A promised good shepherd

This coming Sunday is the 4th Sunday of Easter . In yesterday’s post we provided some context for the gospel reading, discussing a little bit about the use of “shepherd” imagery in Scripture but also about some of the feasts that Jesus was celebrating as part of John 10. Today we explore the image of shepherds in more detail.

This week’s passage is succinct and calls to mind the image of Jesus as the Good Shepherd (cf. John 10:11) – as it is meant to do.  The gospel establishes a certain cluster of associations around the word shepherd (poimen.) Each time the image reappears it evokes and develops the associations found elsewhere in the narrative. John 10:1-5 introduces the image of the shepherd by describing how a shepherd enters the sheepfold, calls the sheep by name, and leads them out to pasture. In 10:7-18 Jesus identifies himself as the good shepherd, who lays down his life for his sheep. In 10:22-30 he adds that no one will snatch the sheep out of his hand. At the conclusion of the Gospel, Jesus enjoins Peter to “feed my lambs…. Tend my sheep…. Feed my sheep” (21:15-17). The emphatic use of the shepherd imagery suggests that Peter’s task must be understood in light of what Jesus said earlier in the Gospel about what it means to be a shepherd. Jesus makes a prophetic statement that reinforces the connection by anticipating that Peter, like Jesus the good shepherd, would lay down his life (21:18-19).

One should also note that all of the shepherding imagery follows the narrative of Jesus’ healing of the Man Born Blind.  While worthy of further development, for our purposes here, let us simply say that John’s theological intent is to show the religious leaders as blind shepherds in their failure to recognize the healing light that is Jesus

Crucial to the identification of the author’s purpose at this point is the necessary realization that he is writing about Jesus with the text of Ezekiel 34 in clear view. (Note: it would be good to pause at this point and read Ezekiel 34) In that passage, Ezekiel, speaking God’s word, rebukes and condemns the authorities of his own time. They had become irresponsible and thieving shepherds, feeding themselves rather than their flock. So God would take away their position and authority and become the shepherd himself. Finally he would appoint another shepherd after the figure of David. John sees all of this coming true in Jesus. God has become the shepherd in Jesus, himself Messiah and Son of David. Jesus’ fidelity to his sheep, his sacrifice for them, stands out in contrast to the failure of the stumbling, blinded, bullying authorities in John 9.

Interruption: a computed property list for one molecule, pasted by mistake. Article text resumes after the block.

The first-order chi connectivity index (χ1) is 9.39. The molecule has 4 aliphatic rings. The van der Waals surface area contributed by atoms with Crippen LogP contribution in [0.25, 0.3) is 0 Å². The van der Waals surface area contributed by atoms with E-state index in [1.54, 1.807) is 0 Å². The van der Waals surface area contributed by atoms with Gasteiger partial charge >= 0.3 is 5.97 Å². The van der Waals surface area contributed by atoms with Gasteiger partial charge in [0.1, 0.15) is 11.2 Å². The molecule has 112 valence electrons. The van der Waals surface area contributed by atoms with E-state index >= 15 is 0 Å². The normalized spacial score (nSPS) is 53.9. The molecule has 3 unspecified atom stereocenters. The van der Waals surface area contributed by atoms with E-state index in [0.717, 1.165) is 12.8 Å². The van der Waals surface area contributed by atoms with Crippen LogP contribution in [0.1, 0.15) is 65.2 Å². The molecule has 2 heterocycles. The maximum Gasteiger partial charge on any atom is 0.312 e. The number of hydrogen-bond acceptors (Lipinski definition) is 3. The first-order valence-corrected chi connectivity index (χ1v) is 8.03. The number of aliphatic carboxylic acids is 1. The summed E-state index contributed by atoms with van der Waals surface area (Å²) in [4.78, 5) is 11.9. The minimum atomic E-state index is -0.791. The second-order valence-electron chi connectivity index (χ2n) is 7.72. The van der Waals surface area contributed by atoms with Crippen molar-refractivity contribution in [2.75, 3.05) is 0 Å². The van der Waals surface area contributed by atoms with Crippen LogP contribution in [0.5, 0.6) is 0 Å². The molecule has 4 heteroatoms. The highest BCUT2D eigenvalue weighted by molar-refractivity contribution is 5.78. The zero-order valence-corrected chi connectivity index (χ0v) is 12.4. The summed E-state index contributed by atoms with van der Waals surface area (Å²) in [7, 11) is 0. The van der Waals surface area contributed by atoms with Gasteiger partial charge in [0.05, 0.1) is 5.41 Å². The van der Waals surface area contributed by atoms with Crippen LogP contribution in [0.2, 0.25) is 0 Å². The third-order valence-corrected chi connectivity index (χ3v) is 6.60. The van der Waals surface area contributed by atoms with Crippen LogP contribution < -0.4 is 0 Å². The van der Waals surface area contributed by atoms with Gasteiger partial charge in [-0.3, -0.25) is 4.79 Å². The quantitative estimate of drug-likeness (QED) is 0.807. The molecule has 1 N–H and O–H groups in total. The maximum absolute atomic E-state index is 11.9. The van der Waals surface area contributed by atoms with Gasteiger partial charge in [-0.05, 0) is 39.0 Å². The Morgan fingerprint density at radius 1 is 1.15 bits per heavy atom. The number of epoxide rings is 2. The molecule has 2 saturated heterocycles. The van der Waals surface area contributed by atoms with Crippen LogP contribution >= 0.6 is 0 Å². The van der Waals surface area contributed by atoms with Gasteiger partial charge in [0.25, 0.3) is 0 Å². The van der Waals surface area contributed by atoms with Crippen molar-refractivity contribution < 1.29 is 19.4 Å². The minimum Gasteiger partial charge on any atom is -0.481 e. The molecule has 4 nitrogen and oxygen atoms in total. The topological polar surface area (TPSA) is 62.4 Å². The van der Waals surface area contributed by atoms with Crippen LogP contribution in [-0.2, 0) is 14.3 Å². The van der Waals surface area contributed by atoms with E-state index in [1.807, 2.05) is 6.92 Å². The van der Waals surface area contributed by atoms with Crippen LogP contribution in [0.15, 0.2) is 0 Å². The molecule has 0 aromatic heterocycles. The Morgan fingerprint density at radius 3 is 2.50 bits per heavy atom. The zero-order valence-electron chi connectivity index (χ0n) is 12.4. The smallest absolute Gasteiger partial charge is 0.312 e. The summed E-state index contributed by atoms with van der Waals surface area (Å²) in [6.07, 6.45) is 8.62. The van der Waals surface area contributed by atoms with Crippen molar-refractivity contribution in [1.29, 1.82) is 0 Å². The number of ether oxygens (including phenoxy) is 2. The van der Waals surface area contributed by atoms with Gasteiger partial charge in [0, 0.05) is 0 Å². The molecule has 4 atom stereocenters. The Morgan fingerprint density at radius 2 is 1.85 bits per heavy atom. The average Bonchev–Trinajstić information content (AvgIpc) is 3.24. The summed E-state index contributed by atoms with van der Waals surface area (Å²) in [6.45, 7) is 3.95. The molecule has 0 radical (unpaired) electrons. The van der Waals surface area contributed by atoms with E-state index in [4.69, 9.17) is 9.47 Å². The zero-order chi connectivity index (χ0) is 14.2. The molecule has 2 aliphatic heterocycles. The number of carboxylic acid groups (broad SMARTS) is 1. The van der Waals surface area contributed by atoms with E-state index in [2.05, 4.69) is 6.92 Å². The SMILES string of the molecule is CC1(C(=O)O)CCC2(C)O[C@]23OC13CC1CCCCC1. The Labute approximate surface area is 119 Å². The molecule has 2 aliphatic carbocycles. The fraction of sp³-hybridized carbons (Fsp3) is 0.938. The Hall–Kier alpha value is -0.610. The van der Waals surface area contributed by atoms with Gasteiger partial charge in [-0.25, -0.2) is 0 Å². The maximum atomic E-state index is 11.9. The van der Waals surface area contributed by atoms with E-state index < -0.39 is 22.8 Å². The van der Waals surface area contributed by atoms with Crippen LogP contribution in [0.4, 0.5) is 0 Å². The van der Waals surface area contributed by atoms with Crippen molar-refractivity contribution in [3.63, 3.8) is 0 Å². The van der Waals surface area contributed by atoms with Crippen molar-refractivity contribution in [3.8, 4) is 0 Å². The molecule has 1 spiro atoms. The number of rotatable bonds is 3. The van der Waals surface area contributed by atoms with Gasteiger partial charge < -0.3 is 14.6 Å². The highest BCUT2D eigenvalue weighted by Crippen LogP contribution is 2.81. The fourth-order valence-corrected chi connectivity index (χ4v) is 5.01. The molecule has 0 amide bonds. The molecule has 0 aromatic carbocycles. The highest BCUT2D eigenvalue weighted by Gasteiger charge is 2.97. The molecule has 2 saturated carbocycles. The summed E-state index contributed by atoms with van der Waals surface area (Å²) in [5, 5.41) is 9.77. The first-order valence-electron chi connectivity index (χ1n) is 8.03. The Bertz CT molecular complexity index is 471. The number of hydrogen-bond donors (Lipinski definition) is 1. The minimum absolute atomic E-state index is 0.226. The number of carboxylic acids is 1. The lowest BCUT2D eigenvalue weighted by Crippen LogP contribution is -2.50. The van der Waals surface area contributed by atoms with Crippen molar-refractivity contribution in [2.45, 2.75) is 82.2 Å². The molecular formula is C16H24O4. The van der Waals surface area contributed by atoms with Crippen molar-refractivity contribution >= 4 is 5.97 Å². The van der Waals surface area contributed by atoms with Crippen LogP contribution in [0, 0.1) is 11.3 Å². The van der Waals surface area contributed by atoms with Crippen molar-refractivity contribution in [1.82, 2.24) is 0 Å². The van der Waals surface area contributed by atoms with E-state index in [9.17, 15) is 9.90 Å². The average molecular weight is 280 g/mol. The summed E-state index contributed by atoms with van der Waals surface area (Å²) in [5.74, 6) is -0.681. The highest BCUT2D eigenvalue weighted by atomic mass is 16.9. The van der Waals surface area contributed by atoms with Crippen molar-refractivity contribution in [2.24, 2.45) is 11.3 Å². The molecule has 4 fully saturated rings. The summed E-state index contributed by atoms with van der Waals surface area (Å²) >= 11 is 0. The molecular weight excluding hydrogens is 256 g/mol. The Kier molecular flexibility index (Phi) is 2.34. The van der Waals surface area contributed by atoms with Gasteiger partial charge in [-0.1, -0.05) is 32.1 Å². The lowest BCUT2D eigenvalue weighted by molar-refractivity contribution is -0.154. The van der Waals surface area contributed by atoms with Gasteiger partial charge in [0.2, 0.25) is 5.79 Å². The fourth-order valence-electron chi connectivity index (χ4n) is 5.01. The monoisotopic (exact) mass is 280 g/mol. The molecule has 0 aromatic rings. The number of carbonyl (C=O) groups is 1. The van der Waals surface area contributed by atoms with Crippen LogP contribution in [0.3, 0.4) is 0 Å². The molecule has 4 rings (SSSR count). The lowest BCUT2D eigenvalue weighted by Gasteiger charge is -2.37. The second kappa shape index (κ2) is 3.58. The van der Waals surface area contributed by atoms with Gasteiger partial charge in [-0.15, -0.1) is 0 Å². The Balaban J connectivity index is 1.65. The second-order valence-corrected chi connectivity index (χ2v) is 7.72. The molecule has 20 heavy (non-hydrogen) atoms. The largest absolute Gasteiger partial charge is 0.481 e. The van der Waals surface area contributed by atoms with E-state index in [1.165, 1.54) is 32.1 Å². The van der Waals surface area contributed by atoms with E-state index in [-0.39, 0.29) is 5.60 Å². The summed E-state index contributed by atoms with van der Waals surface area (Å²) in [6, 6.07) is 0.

Metaphors come fast and often in John 10. There are the sheep — easily identified as the flock that Jesus intends to lead into good pasture (v. 9), those whom he knows by name and who recognize his voice (vv. 3–4, 14), those whom he intends to defend against thieves and robbers (vv. 1, 8, 10) and whom he wishes to join together with all others who, listening to his voice, will come into the one fold (v. 16). Jesus will effect all this because he is the Good Shepherd (vv. 11, 14), loved by the Father because he will lay down his life for the sheep. It is this act of total, loving self-sacrifice that is mentioned again and again as the central motif. Appearing first in verse 11 as the good shepherd title is introduced; it occurs again in verses 15, 17, and twice in verse 18. Though the shepherd-sheep metaphor was well known in the Old Testament Scriptures (as in Ezek 34), this laying down of the shepherd’s life is something new. It is the characteristic function of Jesus. He is the good shepherd, especially because of his willing self-sacrifice.

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